The Centers for Medicare and Medicaid Services (CMS) offer a 5-star quality rating systems, which assigns nursing homes rating ranging between 1 and 5. A 5-star rating indicates a nursing home is exhibiting above average quality, while a 1-star rating is below average (Mody et al., 2017). Once a case nursing home quality level has been rated, application of the combined socio-adaptive and technical interventions should result in a better rating when reviewed after some time. Also, the random-effects binomial models of regression should reflect a decrease in both usages of catheters and prevalence of CAUTIs in the selected healthcare setting.

Negative rating and an increase in the prevalence of CAUTIs should be addressed by evaluating the entire intervention process step-by-step to ascertain the failing parts.

Evaluation for Intervention #2: The primary approach used in evaluating the success or failure of the nurse-driven procedure for catheter-associated urinary tract infection reduction would be the standard infection ratio (SIR) estimates. SIR estimates for CAUTI are “calculated by dividing the total number of observed infection events for a given population by an expected number of infection events for that population” (Saint et al., 2013). Company with the Centers for Disease Control and Prevention (CDC) and the local Department of Health should enable acquisition of comparative results over time and with similar healthcare centers.

After implementation of the nurse-driven process for preventing and reducing CAUTIs, the rate of the health associated infection associated with catheters should be lower. The prevalence of CAUTIs in the healthcare setting should also be smaller than that of other healthcare center used in the comparison, and that is even not using a particular intervention to solve the problem, whether locally or across states.

Constant review of the electronic records used by the lead registered nurse should facilitate and ensure that nurses are adhering to protocols and guidelines aimed at preventing CAUTIs in the healthcare center. Failure in particular areas of the process and by individual nurses should be addressed immediately and appropriately. The ultimate measure of this intervention is the determination that all stakeholders in the CAUTIs prevention and reduction process adhere to the stipulated guidelines. Also, cases of CAUTIs should decline in proportion to the duration the intervention is in place.

In the event the event that a patient contracts a CAUTI in a healthcare center setting, an invitation is extended to the nurse charged with caring for the patient. The nurse is involved in the process of analyzing the cause, and events leading to the hospital-acquired CAUTI. Involved nurses should be encouraged to point out any barriers or challenges that might have contributed to the breaks in the prevention initiative and appropriate measures taken to address the same.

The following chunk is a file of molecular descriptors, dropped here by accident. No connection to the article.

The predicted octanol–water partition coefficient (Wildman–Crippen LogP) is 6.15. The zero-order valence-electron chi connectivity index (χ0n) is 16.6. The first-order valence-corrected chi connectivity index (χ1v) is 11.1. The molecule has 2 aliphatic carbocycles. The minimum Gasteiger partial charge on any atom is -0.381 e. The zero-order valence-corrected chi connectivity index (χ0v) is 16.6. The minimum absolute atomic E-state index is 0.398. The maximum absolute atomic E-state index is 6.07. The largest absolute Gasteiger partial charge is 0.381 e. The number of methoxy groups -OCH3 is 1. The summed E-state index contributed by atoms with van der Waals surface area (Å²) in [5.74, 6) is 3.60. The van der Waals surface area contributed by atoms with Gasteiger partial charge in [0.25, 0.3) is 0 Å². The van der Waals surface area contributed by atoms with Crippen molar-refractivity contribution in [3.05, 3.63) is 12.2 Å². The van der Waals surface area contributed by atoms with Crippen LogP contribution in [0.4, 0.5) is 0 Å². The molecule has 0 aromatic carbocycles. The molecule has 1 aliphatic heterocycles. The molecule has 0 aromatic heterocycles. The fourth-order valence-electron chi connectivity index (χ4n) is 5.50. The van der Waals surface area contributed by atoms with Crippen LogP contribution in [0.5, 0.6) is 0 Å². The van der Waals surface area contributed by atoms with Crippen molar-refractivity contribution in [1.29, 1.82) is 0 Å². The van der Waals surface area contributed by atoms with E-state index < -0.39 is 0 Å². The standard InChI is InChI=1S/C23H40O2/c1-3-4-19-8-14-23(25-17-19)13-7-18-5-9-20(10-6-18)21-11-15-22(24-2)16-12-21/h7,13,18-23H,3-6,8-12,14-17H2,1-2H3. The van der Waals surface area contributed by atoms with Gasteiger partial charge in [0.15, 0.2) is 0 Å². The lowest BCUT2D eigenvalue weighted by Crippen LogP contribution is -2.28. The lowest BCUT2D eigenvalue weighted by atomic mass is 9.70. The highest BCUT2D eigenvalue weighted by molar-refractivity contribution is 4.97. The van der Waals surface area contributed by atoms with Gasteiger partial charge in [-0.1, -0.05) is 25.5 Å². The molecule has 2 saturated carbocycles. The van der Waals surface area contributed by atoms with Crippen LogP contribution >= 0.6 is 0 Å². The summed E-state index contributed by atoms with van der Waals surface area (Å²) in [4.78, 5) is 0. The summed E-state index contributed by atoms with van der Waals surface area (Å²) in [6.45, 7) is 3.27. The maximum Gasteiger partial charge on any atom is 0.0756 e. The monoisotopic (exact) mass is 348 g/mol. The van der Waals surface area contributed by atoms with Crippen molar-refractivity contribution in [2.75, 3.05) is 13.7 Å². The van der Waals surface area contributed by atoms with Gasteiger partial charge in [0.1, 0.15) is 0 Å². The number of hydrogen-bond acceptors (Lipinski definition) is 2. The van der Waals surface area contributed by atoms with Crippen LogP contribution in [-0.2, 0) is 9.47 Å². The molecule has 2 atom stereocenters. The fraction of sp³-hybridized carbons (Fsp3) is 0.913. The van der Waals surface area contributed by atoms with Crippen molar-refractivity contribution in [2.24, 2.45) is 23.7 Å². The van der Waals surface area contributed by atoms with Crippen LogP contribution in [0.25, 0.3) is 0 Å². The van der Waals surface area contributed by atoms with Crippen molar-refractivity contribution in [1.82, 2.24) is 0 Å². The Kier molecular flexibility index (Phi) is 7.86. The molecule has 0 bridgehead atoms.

Evaluation for Intervention #3: Avoiding unnecessary use of indwelling catheters and exploring alternative methods seems like the simplest method of preventing CAUTIs in hospitals. However, lack of proper monitoring and control mechanisms can render the intervention inefficient and ineffective. Since the primary objective of the response is a reduction in the usage of catheters, and subsequent lowering in CAUTIs prevalence, three categories of data should be collected.

The first category is the pre and post intervention is implementation point prevalence and the patients’ demographics. The clinicians’ knowledge and competence before and after implementation of the intervention should be assed. The final category of data collected should entail the perceived enablers and barriers to the implementation process. The latter type of data covers the period after the implementation only.

Desired outcomes from the intervention include a decline in the prevalence of hospital-acquired CAUTIs, and improvement in clinician’s knowledge and competence. The alleged barriers to the enactment of the CAUTIs prevention evidence-based intervention should be eliminated. However, healthcare centers should adopt the enablers to the application of the CAUTIs prevention process.

An electronic health record (EHR) system can also be used to monitor a decrease or increase in the usage of urinary catheters. The EHR can be used to facilitate and determine the use of proposed guidelines for CAUTI prevention. The system can generate expected documentation of the daily assessment aimed at identifying the necessity of continued use of catheters in particular patients. The results would illuminate whether there has been a decline or increase in the use of urinary catheters among patients.